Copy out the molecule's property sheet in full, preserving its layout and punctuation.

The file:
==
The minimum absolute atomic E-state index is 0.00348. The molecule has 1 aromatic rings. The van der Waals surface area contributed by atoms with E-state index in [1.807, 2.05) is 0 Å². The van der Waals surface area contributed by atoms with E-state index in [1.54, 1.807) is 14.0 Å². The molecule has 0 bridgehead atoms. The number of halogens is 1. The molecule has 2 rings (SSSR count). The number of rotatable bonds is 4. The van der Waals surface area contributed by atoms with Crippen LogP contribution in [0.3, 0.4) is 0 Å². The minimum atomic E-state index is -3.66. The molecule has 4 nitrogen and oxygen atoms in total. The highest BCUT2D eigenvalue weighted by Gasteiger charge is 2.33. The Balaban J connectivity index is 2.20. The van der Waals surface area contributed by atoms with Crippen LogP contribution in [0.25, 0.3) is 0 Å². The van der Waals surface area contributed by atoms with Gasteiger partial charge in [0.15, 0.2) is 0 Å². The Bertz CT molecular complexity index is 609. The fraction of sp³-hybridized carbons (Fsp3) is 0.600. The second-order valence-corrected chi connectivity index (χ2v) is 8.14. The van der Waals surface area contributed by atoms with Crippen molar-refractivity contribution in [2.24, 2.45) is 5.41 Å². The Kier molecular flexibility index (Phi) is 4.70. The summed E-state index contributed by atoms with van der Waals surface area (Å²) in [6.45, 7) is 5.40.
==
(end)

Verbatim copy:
The minimum absolute atomic E-state index is 0.00348. The molecule has 1 aromatic rings. The van der Waals surface area contributed by atoms with E-state index in [1.807, 2.05) is 0 Å². The van der Waals surface area contributed by atoms with E-state index in [1.54, 1.807) is 14.0 Å². The molecule has 0 bridgehead atoms. The number of halogens is 1. The molecule has 2 rings (SSSR count). The number of rotatable bonds is 4. The van der Waals surface area contributed by atoms with Crippen LogP contribution in [0.3, 0.4) is 0 Å². The minimum atomic E-state index is -3.66. The molecule has 4 nitrogen and oxygen atoms in total. The highest BCUT2D eigenvalue weighted by Gasteiger charge is 2.33. The Balaban J connectivity index is 2.20. The van der Waals surface area contributed by atoms with Crippen LogP contribution in [0.25, 0.3) is 0 Å². The van der Waals surface area contributed by atoms with Gasteiger partial charge in [0.15, 0.2) is 0 Å². The Bertz CT molecular complexity index is 609. The fraction of sp³-hybridized carbons (Fsp3) is 0.600. The second-order valence-corrected chi connectivity index (χ2v) is 8.14. The van der Waals surface area contributed by atoms with Crippen molar-refractivity contribution in [2.24, 2.45) is 5.41 Å². The Kier molecular flexibility index (Phi) is 4.70. The summed E-state index contributed by atoms with van der Waals surface area (Å²) in [6.45, 7) is 5.40.